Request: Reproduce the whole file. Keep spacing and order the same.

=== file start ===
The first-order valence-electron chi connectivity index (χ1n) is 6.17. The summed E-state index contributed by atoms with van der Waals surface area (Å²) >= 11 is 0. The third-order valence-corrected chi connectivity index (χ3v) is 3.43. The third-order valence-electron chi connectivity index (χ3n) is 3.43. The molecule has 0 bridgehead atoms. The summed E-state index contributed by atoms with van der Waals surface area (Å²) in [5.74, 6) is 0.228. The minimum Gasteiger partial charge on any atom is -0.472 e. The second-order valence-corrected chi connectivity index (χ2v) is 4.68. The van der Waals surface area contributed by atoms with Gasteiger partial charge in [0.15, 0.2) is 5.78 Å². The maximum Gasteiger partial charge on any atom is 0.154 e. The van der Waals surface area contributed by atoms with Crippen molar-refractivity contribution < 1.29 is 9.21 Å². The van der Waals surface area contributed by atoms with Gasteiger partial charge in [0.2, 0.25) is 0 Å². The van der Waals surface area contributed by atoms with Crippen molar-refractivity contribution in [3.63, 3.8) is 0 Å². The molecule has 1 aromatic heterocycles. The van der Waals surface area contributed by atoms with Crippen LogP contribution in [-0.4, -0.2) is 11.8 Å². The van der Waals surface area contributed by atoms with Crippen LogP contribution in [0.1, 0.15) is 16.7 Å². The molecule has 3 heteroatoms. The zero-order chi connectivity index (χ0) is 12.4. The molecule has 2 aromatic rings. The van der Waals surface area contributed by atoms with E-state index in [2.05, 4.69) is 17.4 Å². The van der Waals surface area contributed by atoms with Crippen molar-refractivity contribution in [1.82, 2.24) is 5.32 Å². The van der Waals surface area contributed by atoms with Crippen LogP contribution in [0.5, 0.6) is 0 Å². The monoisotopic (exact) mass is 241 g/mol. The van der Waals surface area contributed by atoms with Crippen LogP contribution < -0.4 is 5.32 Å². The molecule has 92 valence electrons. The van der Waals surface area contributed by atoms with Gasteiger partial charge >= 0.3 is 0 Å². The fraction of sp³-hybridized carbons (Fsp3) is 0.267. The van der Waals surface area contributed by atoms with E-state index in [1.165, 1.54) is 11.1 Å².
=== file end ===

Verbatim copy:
The first-order valence-electron chi connectivity index (χ1n) is 6.17. The summed E-state index contributed by atoms with van der Waals surface area (Å²) >= 11 is 0. The third-order valence-corrected chi connectivity index (χ3v) is 3.43. The third-order valence-electron chi connectivity index (χ3n) is 3.43. The molecule has 0 bridgehead atoms. The summed E-state index contributed by atoms with van der Waals surface area (Å²) in [5.74, 6) is 0.228. The minimum Gasteiger partial charge on any atom is -0.472 e. The second-order valence-corrected chi connectivity index (χ2v) is 4.68. The van der Waals surface area contributed by atoms with Gasteiger partial charge in [0.15, 0.2) is 5.78 Å². The maximum Gasteiger partial charge on any atom is 0.154 e. The van der Waals surface area contributed by atoms with Crippen molar-refractivity contribution < 1.29 is 9.21 Å². The van der Waals surface area contributed by atoms with Gasteiger partial charge in [0.2, 0.25) is 0 Å². The van der Waals surface area contributed by atoms with Crippen molar-refractivity contribution in [3.63, 3.8) is 0 Å². The molecule has 1 aromatic heterocycles. The van der Waals surface area contributed by atoms with Crippen LogP contribution in [-0.4, -0.2) is 11.8 Å². The van der Waals surface area contributed by atoms with Crippen LogP contribution in [0.1, 0.15) is 16.7 Å². The molecule has 3 heteroatoms. The zero-order chi connectivity index (χ0) is 12.4. The molecule has 2 aromatic rings. The van der Waals surface area contributed by atoms with E-state index in [2.05, 4.69) is 17.4 Å². The van der Waals surface area contributed by atoms with Crippen molar-refractivity contribution in [1.82, 2.24) is 5.32 Å². The van der Waals surface area contributed by atoms with Crippen LogP contribution in [0.5, 0.6) is 0 Å². The monoisotopic (exact) mass is 241 g/mol. The van der Waals surface area contributed by atoms with Crippen LogP contribution < -0.4 is 5.32 Å². The molecule has 92 valence electrons. The van der Waals surface area contributed by atoms with Gasteiger partial charge >= 0.3 is 0 Å². The fraction of sp³-hybridized carbons (Fsp3) is 0.267. The van der Waals surface area contributed by atoms with E-state index in [1.165, 1.54) is 11.1 Å².